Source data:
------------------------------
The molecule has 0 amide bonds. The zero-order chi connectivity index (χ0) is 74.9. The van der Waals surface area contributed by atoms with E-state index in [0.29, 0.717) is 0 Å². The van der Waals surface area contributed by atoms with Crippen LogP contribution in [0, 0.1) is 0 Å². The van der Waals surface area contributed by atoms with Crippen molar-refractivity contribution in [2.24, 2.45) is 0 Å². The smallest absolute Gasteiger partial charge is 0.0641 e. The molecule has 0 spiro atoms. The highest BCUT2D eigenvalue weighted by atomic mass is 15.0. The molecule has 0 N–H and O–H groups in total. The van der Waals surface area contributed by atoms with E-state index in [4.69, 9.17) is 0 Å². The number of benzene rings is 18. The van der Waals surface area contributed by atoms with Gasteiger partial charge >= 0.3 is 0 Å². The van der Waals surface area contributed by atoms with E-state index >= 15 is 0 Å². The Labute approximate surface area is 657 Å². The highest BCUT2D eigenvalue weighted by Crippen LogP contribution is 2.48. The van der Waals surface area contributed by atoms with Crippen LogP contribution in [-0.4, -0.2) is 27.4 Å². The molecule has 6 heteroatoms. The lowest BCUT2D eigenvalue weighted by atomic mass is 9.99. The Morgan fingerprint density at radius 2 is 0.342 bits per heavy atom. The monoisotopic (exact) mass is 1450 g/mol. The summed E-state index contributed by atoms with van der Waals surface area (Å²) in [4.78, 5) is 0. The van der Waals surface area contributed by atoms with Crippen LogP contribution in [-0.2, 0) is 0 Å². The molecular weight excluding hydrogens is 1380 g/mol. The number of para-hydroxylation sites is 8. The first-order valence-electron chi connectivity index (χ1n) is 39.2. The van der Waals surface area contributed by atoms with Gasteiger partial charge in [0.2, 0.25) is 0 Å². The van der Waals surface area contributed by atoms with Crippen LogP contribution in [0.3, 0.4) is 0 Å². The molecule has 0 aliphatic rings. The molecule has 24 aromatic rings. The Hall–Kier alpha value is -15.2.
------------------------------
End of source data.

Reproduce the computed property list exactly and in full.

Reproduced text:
The molecule has 0 amide bonds. The zero-order chi connectivity index (χ0) is 74.9. The van der Waals surface area contributed by atoms with E-state index in [0.29, 0.717) is 0 Å². The van der Waals surface area contributed by atoms with Crippen LogP contribution in [0, 0.1) is 0 Å². The van der Waals surface area contributed by atoms with Crippen molar-refractivity contribution in [2.24, 2.45) is 0 Å². The smallest absolute Gasteiger partial charge is 0.0641 e. The molecule has 0 spiro atoms. The highest BCUT2D eigenvalue weighted by atomic mass is 15.0. The molecule has 0 N–H and O–H groups in total. The van der Waals surface area contributed by atoms with E-state index in [4.69, 9.17) is 0 Å². The number of benzene rings is 18. The van der Waals surface area contributed by atoms with Gasteiger partial charge >= 0.3 is 0 Å². The van der Waals surface area contributed by atoms with E-state index >= 15 is 0 Å². The Labute approximate surface area is 657 Å². The highest BCUT2D eigenvalue weighted by Crippen LogP contribution is 2.48. The van der Waals surface area contributed by atoms with Crippen LogP contribution in [-0.4, -0.2) is 27.4 Å². The molecule has 6 heteroatoms. The lowest BCUT2D eigenvalue weighted by atomic mass is 9.99. The Morgan fingerprint density at radius 2 is 0.342 bits per heavy atom. The monoisotopic (exact) mass is 1450 g/mol. The summed E-state index contributed by atoms with van der Waals surface area (Å²) in [4.78, 5) is 0. The van der Waals surface area contributed by atoms with Crippen LogP contribution in [-0.2, 0) is 0 Å². The molecular weight excluding hydrogens is 1380 g/mol. The number of para-hydroxylation sites is 8. The first-order valence-electron chi connectivity index (χ1n) is 39.2. The van der Waals surface area contributed by atoms with Gasteiger partial charge in [0.2, 0.25) is 0 Å². The van der Waals surface area contributed by atoms with Crippen LogP contribution in [0.3, 0.4) is 0 Å². The molecule has 0 aliphatic rings. The molecule has 24 aromatic rings. The Hall–Kier alpha value is -15.2.